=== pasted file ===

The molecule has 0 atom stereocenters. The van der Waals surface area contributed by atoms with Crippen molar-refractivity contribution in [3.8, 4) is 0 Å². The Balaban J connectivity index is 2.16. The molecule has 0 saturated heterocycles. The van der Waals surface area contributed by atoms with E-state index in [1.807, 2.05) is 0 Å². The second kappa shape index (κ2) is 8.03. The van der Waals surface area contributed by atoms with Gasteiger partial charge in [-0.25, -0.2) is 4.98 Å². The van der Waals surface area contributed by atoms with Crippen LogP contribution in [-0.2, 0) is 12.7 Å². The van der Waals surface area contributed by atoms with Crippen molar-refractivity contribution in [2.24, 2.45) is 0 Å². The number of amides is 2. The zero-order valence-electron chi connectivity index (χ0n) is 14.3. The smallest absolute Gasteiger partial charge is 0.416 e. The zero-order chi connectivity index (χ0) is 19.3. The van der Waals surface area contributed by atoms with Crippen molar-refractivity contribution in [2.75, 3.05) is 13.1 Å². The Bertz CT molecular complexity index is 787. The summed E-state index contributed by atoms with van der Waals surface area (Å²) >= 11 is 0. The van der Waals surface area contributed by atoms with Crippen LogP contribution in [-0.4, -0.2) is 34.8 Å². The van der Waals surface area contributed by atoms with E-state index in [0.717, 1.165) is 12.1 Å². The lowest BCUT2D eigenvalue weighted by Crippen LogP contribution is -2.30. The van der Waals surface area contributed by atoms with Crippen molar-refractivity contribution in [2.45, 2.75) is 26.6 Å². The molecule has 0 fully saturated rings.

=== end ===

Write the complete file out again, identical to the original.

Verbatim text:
The molecule has 0 atom stereocenters. The van der Waals surface area contributed by atoms with Crippen molar-refractivity contribution in [3.8, 4) is 0 Å². The Balaban J connectivity index is 2.16. The molecule has 0 saturated heterocycles. The van der Waals surface area contributed by atoms with E-state index in [1.807, 2.05) is 0 Å². The second kappa shape index (κ2) is 8.03. The van der Waals surface area contributed by atoms with Gasteiger partial charge in [-0.25, -0.2) is 4.98 Å². The van der Waals surface area contributed by atoms with Crippen LogP contribution in [-0.2, 0) is 12.7 Å². The van der Waals surface area contributed by atoms with Crippen molar-refractivity contribution in [2.24, 2.45) is 0 Å². The number of amides is 2. The zero-order valence-electron chi connectivity index (χ0n) is 14.3. The smallest absolute Gasteiger partial charge is 0.416 e. The zero-order chi connectivity index (χ0) is 19.3. The van der Waals surface area contributed by atoms with Crippen molar-refractivity contribution in [2.75, 3.05) is 13.1 Å². The Bertz CT molecular complexity index is 787. The summed E-state index contributed by atoms with van der Waals surface area (Å²) >= 11 is 0. The van der Waals surface area contributed by atoms with Crippen LogP contribution in [-0.4, -0.2) is 34.8 Å². The van der Waals surface area contributed by atoms with E-state index in [0.717, 1.165) is 12.1 Å². The lowest BCUT2D eigenvalue weighted by Crippen LogP contribution is -2.30. The van der Waals surface area contributed by atoms with Crippen molar-refractivity contribution in [2.45, 2.75) is 26.6 Å². The molecule has 0 fully saturated rings.